I had a very interesting day in London yesterday at the BSFA/SFF AGM. I don’t propose to recap the panels but I would like to mull on a few things that arose from the contributions by, notably Tricia Sullivan and Pat Cadigan, among others.
Tricia and Pat started the day, along with Shana Worthen, discussing the situation of women writing SF. Niall Harrison would have been there to highlight the reviewing issue as exposed in the SF Count at Strange Horizons but chaos on the rail line from Oxford scuppered that. (I was extremely fortunate to have caught an earlier train and even that was half an hour late into Paddington)
Anyway, Pat and Tricia had plenty to say – about how few women write SF, how isolated they can feel, how little recognition they get, how to be blunt, their books just don’t sell. Not moaning but simply stating the facts and these are irrefutable as Shana Worthen’s handout, collecting a few recent statistics showed – along with the SF count, consider the 7 women listed in Gollancz’s 50 Years of SF poll, the 3 in Forbidden Planet’s 50 SF Books You Must Read list, the 2 women winners of the 41 BSFA best novel awards – and there’s much more besides, such as the under-representation of women as GoHs at conventions, so on and so forth.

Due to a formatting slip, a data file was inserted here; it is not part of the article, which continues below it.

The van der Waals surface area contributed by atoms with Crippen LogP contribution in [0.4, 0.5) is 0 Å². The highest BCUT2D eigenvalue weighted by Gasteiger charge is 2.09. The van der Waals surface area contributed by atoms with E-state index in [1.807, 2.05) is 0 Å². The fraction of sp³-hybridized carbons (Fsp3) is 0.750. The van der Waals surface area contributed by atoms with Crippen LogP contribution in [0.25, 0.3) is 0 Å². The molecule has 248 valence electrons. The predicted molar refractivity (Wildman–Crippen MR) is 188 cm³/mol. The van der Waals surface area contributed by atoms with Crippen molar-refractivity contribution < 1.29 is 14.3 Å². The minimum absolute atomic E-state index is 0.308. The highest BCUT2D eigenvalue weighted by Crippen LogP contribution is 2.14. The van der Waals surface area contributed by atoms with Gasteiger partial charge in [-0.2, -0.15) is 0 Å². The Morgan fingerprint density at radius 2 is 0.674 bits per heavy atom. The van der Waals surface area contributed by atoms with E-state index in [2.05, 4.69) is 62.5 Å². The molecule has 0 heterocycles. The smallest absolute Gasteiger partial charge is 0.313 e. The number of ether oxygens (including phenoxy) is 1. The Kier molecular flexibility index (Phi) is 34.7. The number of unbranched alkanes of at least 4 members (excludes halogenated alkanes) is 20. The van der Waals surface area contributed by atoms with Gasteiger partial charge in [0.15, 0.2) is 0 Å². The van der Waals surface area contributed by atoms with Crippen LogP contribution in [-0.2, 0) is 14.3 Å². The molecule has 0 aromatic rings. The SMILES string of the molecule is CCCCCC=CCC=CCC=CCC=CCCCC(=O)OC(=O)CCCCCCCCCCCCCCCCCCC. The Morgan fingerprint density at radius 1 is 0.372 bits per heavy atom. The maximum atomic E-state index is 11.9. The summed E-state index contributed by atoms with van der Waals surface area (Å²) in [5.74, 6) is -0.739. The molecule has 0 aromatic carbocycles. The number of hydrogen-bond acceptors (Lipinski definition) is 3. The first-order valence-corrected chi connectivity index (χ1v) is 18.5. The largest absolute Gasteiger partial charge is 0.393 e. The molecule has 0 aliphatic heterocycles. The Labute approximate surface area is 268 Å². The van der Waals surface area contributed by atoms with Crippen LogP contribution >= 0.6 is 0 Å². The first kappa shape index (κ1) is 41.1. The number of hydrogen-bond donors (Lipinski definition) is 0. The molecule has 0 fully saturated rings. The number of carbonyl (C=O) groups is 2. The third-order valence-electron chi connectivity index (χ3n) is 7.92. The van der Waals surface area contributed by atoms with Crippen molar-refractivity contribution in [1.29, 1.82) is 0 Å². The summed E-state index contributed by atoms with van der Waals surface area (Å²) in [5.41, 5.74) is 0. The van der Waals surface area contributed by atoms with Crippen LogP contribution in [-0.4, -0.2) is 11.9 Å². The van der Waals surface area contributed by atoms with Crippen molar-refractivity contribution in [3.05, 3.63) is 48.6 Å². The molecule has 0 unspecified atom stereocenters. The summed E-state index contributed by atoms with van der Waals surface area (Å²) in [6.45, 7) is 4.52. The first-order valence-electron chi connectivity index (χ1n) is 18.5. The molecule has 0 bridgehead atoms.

And, as Pat said, she’s sick and tired of being sick and tired, because she’s been having these same conversations for 35 years.
Why is that? Well, one thing Tricia said hadn’t occurred to me before. Since there are so very few women writing SF, it only takes one or two of them to take a few years out to have children and women writers can pretty much entirely disappear from view, in the review coverage, in the short lists, in all the ways in which visibility is increased. And I’ve already discussed on this blog just how crucial visibility is to sales.